Facades and Fashions in Medical Architecture: Lecture and walking tours

Emily  Miranker's picture

I wanted to share a pair of New York City historical walking tours with you that we thought would be of interest to the Society of Architectural Historians.

5/13 NYC Medical Heritage: Uptown Tour

5/20 NYC Medical Heritage: Downtown Tour

The tours explore such hidden gems in the city landscape as the WPA murals at Harlem Hospital, the Lying Hospital, bedpan alley and the German Dispensary.

Tour guide Bert Hansen hosts an optional introductory lecture on Thursday May 11 at 6pm.

Facades and Fashions in Medical Architecture

$12 General Public | $10 Seniors | $8 Friends, Fellows, Members | Free to Students with ID

This evening is an introduction to the architectural remains of medical care in the city. While many sites of New York’s medical history have been lost, especially interiors and equipment that we can no longer view except through images, New Yorkers are fortunate that our streets still present lively remnants of the past. History professor Bert Hansen will place numerous NYC sites into the main chapters of medical development for the last 200 years. The lecture invites everyone to wander the city with new eyes for medical heritage.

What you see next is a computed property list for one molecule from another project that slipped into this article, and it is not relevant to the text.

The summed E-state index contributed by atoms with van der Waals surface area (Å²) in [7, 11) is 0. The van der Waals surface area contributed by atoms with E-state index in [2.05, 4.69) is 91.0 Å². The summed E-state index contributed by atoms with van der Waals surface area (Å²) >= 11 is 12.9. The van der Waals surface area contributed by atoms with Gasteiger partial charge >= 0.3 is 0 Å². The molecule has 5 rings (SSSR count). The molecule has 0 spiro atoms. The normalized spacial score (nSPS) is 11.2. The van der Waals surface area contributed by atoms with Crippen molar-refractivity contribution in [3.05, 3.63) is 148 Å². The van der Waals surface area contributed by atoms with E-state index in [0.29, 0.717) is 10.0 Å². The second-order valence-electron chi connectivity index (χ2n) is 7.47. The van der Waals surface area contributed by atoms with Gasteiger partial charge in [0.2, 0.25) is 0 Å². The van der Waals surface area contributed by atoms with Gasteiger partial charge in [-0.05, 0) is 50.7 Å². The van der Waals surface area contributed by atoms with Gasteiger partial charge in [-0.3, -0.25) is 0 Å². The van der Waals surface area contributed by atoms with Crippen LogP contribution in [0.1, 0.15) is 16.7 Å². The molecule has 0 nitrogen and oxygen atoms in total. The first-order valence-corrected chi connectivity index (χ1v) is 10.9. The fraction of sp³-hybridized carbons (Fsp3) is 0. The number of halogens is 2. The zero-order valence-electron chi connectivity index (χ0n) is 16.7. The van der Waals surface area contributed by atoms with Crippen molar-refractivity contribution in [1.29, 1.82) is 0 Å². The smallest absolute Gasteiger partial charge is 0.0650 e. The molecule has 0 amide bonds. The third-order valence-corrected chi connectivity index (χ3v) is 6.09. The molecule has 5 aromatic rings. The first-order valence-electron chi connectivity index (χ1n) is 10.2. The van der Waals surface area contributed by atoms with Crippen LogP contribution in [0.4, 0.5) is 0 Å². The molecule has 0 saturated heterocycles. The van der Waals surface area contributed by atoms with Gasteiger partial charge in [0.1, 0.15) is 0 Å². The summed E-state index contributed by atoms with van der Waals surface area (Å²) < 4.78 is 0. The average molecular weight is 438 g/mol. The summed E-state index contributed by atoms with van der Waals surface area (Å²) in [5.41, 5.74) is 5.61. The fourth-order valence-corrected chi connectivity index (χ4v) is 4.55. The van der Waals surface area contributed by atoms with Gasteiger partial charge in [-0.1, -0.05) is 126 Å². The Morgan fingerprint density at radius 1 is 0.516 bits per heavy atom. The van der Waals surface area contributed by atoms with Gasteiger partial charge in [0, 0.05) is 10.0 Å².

This lecture is an optional introduction to places Hansen will share with Friends-only tour groups on the following two Saturdays (May 13 and May 20). The lecture and the two tours are all complementary, but each event is independent and complete in itself. To join the Friends of the Rare Book Room please click here.

About the Speaker

Bert Hansen, Professor Emeritus of History at Baruch College of CUNY, has been teaching the history of science and medicine since 1974. He holds a bachelor's degree in chemistry from Columbia and a PhD in history of science from Princeton. His 2009 book Picturing Medical Progress from Pasteur to Polio: A History of Mass Media Images and Popular Attitudes in America was honored by the American Library Association and the Popular Culture Association. His recent articles explore the connections between Louis Pasteur and the art world of 19th-century Paris.